What greatly helped the US and UK occupation was the beginnings of the sectarian violence in March 2004 when a co-ordinated suicide bomber attack massacred almost 200 Shia pilgrims during the Ashura festival. The sectarian violence escalated until 2006-07, when the country was classified as being in a state of civil war. By May 2006, Iraq was in the top five failed states, according to US Foreign Policy Journal.

After toppling the government, disbanding the army, playing one side off against the other politically and recruiting security forces that became riddled with hard-line sectarian elements, the US authorities then used the resulting violence as the main reason for the continuation of the US military presence in the country. As the anti-war movement pointed out at the time, none of this violence would have been occurring if the occupation had not happened.

Despite the public relations work by the western media, showing soldiers playing with young Iraq children and smiling as they patrolled bullet riddled streets, it was apparent that most Iraqis wanted the soldiers gone. No wonder, when the mentality of the occupation soldiers, not just at Abu Ghraib, but generally, is examined. As one brigade commander Jeffrey Huggins explained to soldiers newly arriving in Iraq, “Be nice… but have a plan to kill every single person you meet.” Truly the words of an imperialist occupier.

Alongside the US and British armies, Iraq was flooded with ‘contractors’. Although this may sound like people working on building sites, most were private security guards, run by now infamous outfits like Blackwater. Subcontracted security firms, made up largely of ex-military personnel and police, acted like cowboys in the wild west. They were involved in various incidents in which many Iraqi civilians were killed. When the people of Fallujah caught four of these mercenaries, they killed them and dragged their bodies through the streets before hanging them from lampposts in the town centre. What was shown in the media as an act of bloody barbarism was the response to the aggressive and violent nature of these security contractors – people who should not have been in Iraq in the first place. Currently, there are still 95,000 security contractors in Iraq, almost twice as many as the US garrison, working at everything from diplomatic bodyguards to hired guns for corporations.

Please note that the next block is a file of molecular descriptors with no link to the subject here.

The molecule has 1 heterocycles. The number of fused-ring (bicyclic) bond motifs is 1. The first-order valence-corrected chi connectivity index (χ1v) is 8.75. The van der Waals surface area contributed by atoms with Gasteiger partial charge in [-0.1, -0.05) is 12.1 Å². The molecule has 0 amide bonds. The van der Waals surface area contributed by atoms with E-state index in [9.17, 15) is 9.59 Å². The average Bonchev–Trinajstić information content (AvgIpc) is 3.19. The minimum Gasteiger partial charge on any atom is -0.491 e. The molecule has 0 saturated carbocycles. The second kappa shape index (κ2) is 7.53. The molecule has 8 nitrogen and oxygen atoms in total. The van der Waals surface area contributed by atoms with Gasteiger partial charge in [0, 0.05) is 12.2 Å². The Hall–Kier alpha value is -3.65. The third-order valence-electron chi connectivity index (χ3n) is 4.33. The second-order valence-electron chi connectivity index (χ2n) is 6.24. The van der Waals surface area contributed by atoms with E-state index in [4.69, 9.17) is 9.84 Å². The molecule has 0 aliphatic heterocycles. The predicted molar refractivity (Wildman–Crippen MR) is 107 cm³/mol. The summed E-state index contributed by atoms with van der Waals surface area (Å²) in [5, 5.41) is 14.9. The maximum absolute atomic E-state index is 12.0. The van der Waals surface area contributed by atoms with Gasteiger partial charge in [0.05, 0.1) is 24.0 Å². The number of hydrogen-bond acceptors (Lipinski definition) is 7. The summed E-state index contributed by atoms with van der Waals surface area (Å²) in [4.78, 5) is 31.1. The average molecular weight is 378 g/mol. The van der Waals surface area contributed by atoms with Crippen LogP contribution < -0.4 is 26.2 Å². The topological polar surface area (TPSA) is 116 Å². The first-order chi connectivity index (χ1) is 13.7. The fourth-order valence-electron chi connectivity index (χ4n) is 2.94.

The scale of complicity by the Iraqi government and US in the activities of the mercenaries operating there was breathtaking. At one point, the mercenaries were even guaranteed immunity from prosecution under Iraqi law, giving the trigger happy, privatised security services carte blanche to kill without suffering the consequences under international law.

By 2006-07, the resistance movement was beginning to splinter and was clearly being held back by serious acts of sectarian violence. The circumstances surrounding the beginnings of the sectarian violence were very suspicious. A number of journalists reported strange incidents and rumours began to circulate that the bombings were not all they seemed. Perhaps no incident really captures the sense of confusion better than the incident in Basra in 2005 when two British special forces soldiers in plainclothes who shot at Iraqi police were arrested and taken to Basra central jail.

It subsequently emerged that the Iraqi police officers involved had claimed that the British soldiers’ car had been filled with explosives and guns. So concerned were the British to get their men out of prison that they launched a jail break and demolished a part of the prison with tanks to get them out. What were the special forces doing in plainclothes? Why did they shoot at the police? Why couldn’t the British just ask for their men to be released – why did they have to demolish a prison to break them out within hours of their capture? Perhaps the answers to these questions will never be known, but certainly not everything was what it seemed.

The sectarian violence escalated peaked in 2007, when Iraq looked like it was in a state of civil war. This was immensely useful for the occupation forces. It allowed them to rebrand the occupation as a peacekeeping operation. They now justified themselves with the same arguments that the British used in Northern Ireland, if they did not have soldiers there then the sectarian violence would leave many more people dead.

Throughout this phase, however, a significant number of Iraqis were killed by the occupation forces, and the cause of the violence was ultimately still the occupation itself. Without self determination and the removal of interference from the imperialist powers, it was impossible for a single, hegemonic, and genuinely Iraqi government to emerge from the chaos and impose order. Without a strong organised working class, armed and led by a revolutionary party, there was no socialist alternative to the sectarianism or the increasing reliance on the imperialist troops by ordinary Iraqis who were, by this time, just desperate for some peace.